Mechanical artifact from the heart arises through the circulatory pulse and may be considered as a type of electrode artifact. It occurs when an electrode rests over a vessel manifesting the pulse and appears as a periodic slow wave with a regular interval that follows the ECG artifact’s peak by about 200 msec. Sometimes it has a saw-tooth or sharply contoured morphology. It occurs most commonly over the frontal and temporal regions and less commonly over the occiput; however it may be present anywhere. Pulse artifact is easily identified by touching the electrode producing it. This both confirms the movement of the electrode with the pulse and alters its appearance on the EEG as pressure is applied
Pulse artifact Focal slow waves at the left occiput follow each heart beat, as indicated in the ECGchannel. The slow waves are artifact due to electrode movement and were eliminated byrepositioning the O1 electrode
another form of mechanical Ballistocardiographic artifact is cardiac artifact. It results from the slight movements of the head or body that occur with cardiac contractions. This partly may be due to the pulsatile force on the aortic arch from the abrupt redirection of blood flow. Ballistocardiographic artifact is similar in morphology to pulse artifact but is more widespread. If it is due to electrode lead movement, it may involve one or a few electrodes. If it is due to movement of the head on a pillow, it involves a collection of posterior electrodes and is altered by repositioning the head or neck on a pillow. Occasionally, ballistocardiographic artifact is generalized.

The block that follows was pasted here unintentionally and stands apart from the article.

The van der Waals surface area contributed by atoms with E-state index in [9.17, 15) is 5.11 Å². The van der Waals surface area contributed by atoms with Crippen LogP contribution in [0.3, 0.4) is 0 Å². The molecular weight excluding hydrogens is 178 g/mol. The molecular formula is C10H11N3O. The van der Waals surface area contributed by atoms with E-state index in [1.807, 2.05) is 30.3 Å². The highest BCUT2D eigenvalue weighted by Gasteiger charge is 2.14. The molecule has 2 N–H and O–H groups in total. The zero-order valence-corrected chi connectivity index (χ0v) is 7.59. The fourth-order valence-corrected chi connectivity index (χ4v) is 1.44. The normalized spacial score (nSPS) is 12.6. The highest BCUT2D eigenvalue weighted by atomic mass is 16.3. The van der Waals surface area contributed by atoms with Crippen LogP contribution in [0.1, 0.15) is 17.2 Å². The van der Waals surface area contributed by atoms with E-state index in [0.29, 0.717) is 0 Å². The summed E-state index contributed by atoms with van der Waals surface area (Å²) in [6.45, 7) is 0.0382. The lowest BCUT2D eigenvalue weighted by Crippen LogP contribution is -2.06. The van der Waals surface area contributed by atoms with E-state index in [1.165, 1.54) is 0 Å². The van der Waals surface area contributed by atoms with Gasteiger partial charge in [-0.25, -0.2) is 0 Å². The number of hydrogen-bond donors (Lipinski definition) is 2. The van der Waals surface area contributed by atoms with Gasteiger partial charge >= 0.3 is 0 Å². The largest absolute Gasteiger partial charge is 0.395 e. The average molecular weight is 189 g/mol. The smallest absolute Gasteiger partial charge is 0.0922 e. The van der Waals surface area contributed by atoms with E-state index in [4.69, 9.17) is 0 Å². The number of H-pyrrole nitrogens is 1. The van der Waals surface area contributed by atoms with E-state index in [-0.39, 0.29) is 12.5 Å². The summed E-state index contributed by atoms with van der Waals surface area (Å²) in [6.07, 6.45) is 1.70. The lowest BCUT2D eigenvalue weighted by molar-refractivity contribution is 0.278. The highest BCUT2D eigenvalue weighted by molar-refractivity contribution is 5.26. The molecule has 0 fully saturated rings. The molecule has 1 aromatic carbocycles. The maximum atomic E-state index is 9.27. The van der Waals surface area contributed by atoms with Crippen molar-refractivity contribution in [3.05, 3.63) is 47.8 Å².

Distinguishing features versus Benign Epileptiform Transients ofSleep : Like BETS, ECG artifact typically comprises individual transients that are low amplitude, are morphologically conserved, and occur in the midtemporal regions. The temporal correspondence to simultaneously recorded ECG is the best means to differentiate these two waves. If an ECG channel is not present, identifying the wave in full wakefulness excludes BETS and identifying a regular interval between the waves supports ECG artifact.
Distinguishing features versus focal ictal and interictal Epileptiformdischarges: ECG artifact may disrupt the EEG’s background activity similarly to epileptiform discharges. Moreover, it usually is diphasic or triphasic with a fast component that has a duration within the spike range. When the artifact occurs either with a highly regular interval or can be compared to an ECG channel, differentiating it from interictal epileptiform discharges is straightforward. An episodic occurrence pattern requires careful scrutiny of the morphology and location. ECG artifact almost always occurs in channels that include electrodes that are low on the head, especially ear electrodes.
When a wave only occurs in such channels and has a perfectly conserved morphology, it is likely to be ECG artifact. IEDs show greater variation between occurrences than ECG artifacts even when they recur as the same wave type, that is, they vary more in amplitude, duration, contour, and location than ECG artifact. Paroxysmal tachycardia may produce ECG artifact that resembles an ictal pattern. Identifying it as artifact relies on the features that are used for distinguishing IEDs, including preservation in morphology and temporal association with the QRS complex in an ECG channel. The regular interval feature also is helpful because the artifact also will be present at times between the episodes of tachycardia.